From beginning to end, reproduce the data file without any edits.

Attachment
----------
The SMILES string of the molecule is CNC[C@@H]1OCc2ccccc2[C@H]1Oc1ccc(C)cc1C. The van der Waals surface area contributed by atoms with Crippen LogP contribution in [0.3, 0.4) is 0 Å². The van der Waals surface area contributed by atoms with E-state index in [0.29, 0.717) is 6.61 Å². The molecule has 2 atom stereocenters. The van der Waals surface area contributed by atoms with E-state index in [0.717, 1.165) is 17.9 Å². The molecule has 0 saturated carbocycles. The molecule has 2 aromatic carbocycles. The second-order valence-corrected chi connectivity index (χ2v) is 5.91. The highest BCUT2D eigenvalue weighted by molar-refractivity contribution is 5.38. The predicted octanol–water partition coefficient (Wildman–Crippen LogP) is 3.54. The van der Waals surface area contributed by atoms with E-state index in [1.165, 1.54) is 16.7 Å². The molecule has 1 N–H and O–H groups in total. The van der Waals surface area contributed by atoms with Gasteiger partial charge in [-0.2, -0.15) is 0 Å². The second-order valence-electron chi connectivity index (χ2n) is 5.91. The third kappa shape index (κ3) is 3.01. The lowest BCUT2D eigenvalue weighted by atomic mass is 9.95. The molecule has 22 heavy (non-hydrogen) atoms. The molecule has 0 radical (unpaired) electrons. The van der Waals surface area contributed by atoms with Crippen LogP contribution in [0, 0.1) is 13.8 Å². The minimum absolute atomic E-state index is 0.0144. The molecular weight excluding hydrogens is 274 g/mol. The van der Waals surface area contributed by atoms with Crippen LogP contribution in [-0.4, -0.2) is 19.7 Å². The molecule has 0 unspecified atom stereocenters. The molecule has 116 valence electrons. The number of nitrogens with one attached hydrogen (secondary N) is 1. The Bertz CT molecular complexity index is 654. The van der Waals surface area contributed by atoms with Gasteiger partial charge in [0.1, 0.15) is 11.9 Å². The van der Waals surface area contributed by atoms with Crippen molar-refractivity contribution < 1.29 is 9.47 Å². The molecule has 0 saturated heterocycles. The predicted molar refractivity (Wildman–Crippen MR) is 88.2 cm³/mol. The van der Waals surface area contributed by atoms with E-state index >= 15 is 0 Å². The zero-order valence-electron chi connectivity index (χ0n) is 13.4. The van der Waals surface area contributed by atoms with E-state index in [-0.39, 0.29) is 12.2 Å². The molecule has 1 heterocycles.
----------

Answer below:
The SMILES string of the molecule is CNC[C@@H]1OCc2ccccc2[C@H]1Oc1ccc(C)cc1C. The van der Waals surface area contributed by atoms with Crippen LogP contribution in [0.3, 0.4) is 0 Å². The van der Waals surface area contributed by atoms with E-state index in [0.29, 0.717) is 6.61 Å². The molecule has 2 atom stereocenters. The van der Waals surface area contributed by atoms with E-state index in [0.717, 1.165) is 17.9 Å². The molecule has 0 saturated carbocycles. The molecule has 2 aromatic carbocycles. The second-order valence-corrected chi connectivity index (χ2v) is 5.91. The highest BCUT2D eigenvalue weighted by molar-refractivity contribution is 5.38. The predicted octanol–water partition coefficient (Wildman–Crippen LogP) is 3.54. The van der Waals surface area contributed by atoms with E-state index in [1.165, 1.54) is 16.7 Å². The molecule has 1 N–H and O–H groups in total. The van der Waals surface area contributed by atoms with Gasteiger partial charge in [-0.2, -0.15) is 0 Å². The second-order valence-electron chi connectivity index (χ2n) is 5.91. The third kappa shape index (κ3) is 3.01. The lowest BCUT2D eigenvalue weighted by atomic mass is 9.95. The molecule has 22 heavy (non-hydrogen) atoms. The molecule has 0 radical (unpaired) electrons. The van der Waals surface area contributed by atoms with Crippen LogP contribution in [0, 0.1) is 13.8 Å². The minimum absolute atomic E-state index is 0.0144. The molecular weight excluding hydrogens is 274 g/mol. The van der Waals surface area contributed by atoms with Crippen LogP contribution in [-0.4, -0.2) is 19.7 Å². The molecule has 0 unspecified atom stereocenters. The molecule has 116 valence electrons. The number of nitrogens with one attached hydrogen (secondary N) is 1. The Bertz CT molecular complexity index is 654. The van der Waals surface area contributed by atoms with Gasteiger partial charge in [0.1, 0.15) is 11.9 Å². The van der Waals surface area contributed by atoms with Crippen molar-refractivity contribution < 1.29 is 9.47 Å². The molecule has 0 saturated heterocycles. The predicted molar refractivity (Wildman–Crippen MR) is 88.2 cm³/mol. The van der Waals surface area contributed by atoms with E-state index >= 15 is 0 Å². The zero-order valence-electron chi connectivity index (χ0n) is 13.4. The van der Waals surface area contributed by atoms with E-state index in [-0.39, 0.29) is 12.2 Å². The molecule has 1 heterocycles.